Therapists are credentialed experts who primarily serve an objective standard as defined by the DSM, or “norm”-focused standards. Even when a therapist takes on a client-centered and more “coach-like” approach, their training revolves around diagnosing, judging, and returning folks to this “normal” benchmark. Therapy training in itself, even if not the therapist in particular, focuses on the past and problems, analyzes behavior and “symptoms”, focuses on interventions, frames the client as potentially someone “broken” and in need of healing (which will be provided by the therapist), views people or behaviors as functional vs. dysfunctional, will diagnose and treat dysfunction, and generally looks to use “evidence-based advice” in the therapeutic relationship. Therapists are guided by medical ethics, are mandatory reporters, and may have to report to the authorities if a client discusses suicidal thoughts or ideation. Therapy is usually paid for by the individual or by insurance, or a spend-down account or similar work benefits. Therapists may specialize in crisis management & intervention, psychological testing, and digging and pushing for deeper understanding.  Therapists will often focus on what distresses you and try to cure it. In other words therapists are generally looking for what is (already) going wrong.

Both coaches and therapists will Ask Skilled Questions, assist with Skill-building, help address Home-Life Balance, and foster Behavior Changes.


Coaching vs. Therapy diagram, please see discussion for description.


What is Selves-Coaching?

This is unique to plurals. Singular folk can “self-coach” – using books, programs/courses, journaling exercises, intuitive tools to spark intuition, recovery, self-help or self-improvement materials, devotionals, etc. to “coach themselves” — but plural systems can go a step further and have a variety of coaches in-system who can more objectively coach-mentor internal individuals and groups, whether or not any of these types of tools are being employed.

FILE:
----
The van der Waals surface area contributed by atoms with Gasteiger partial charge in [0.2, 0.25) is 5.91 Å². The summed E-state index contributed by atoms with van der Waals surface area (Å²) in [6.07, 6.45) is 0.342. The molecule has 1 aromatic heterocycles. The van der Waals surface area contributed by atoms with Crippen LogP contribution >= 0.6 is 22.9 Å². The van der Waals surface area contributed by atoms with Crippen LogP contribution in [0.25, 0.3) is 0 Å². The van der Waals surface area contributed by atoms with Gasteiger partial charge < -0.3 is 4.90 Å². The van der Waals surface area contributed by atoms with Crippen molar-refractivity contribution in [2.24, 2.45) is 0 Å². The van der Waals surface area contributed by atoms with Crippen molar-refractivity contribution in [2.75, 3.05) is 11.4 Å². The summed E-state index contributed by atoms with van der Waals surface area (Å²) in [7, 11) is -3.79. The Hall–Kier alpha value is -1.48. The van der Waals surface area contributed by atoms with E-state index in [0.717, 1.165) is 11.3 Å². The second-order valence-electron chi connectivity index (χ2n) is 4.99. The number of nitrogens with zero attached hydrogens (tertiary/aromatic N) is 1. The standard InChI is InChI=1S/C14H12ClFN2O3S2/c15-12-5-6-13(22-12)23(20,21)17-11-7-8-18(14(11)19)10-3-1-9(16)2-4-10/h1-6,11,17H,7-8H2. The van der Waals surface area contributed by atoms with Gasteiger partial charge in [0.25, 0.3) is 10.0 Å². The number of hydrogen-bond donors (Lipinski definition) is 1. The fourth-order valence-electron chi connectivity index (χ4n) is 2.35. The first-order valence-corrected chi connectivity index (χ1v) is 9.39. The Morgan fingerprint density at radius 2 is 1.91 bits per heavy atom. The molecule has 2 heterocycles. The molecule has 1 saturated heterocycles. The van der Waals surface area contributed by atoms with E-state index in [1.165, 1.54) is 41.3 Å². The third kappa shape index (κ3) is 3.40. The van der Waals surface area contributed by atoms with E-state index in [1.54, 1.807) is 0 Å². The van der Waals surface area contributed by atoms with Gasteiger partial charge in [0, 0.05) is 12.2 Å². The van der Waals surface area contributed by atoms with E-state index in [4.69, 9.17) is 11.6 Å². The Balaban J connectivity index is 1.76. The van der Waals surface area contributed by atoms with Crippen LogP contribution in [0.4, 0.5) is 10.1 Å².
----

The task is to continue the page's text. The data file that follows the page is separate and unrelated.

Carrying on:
Why should we coach ourselves? We already have a therapist.

There is not and should not be any conflict between having both a coach and a therapist. They can work very well together as complementary services. Generally a therapist will help work on issues that come up from the past, crisis resolution, triggers, baggage, problems, defense mechanisms, etc. while a coach helps the client plan, dream, hope, plan, make and achieve goals, and remove obstacles from getting where they want to be. Having both at the same time can help get past-you out of the way while not putting your current life on hold indefinitely.

Thus there should not be any issue with coaching yourselves either.  All this means is that you and your therapist can continue working on the stuff coming up from the past while y’all still have things going on and accomplish things in your life now.

If y’all are already doing both — awesome!  Maybe y’all are already selves-coaching.  Maybe not. There shouldn’t be any reason you can’t learn more about it.

Those who don’t need/want therapy — selves-coaching works for y’all too.

And those who need/want but cannot tolerate or have no access for therapy — selves coaching can be exceptionally helpful to y’all.

The Warning Note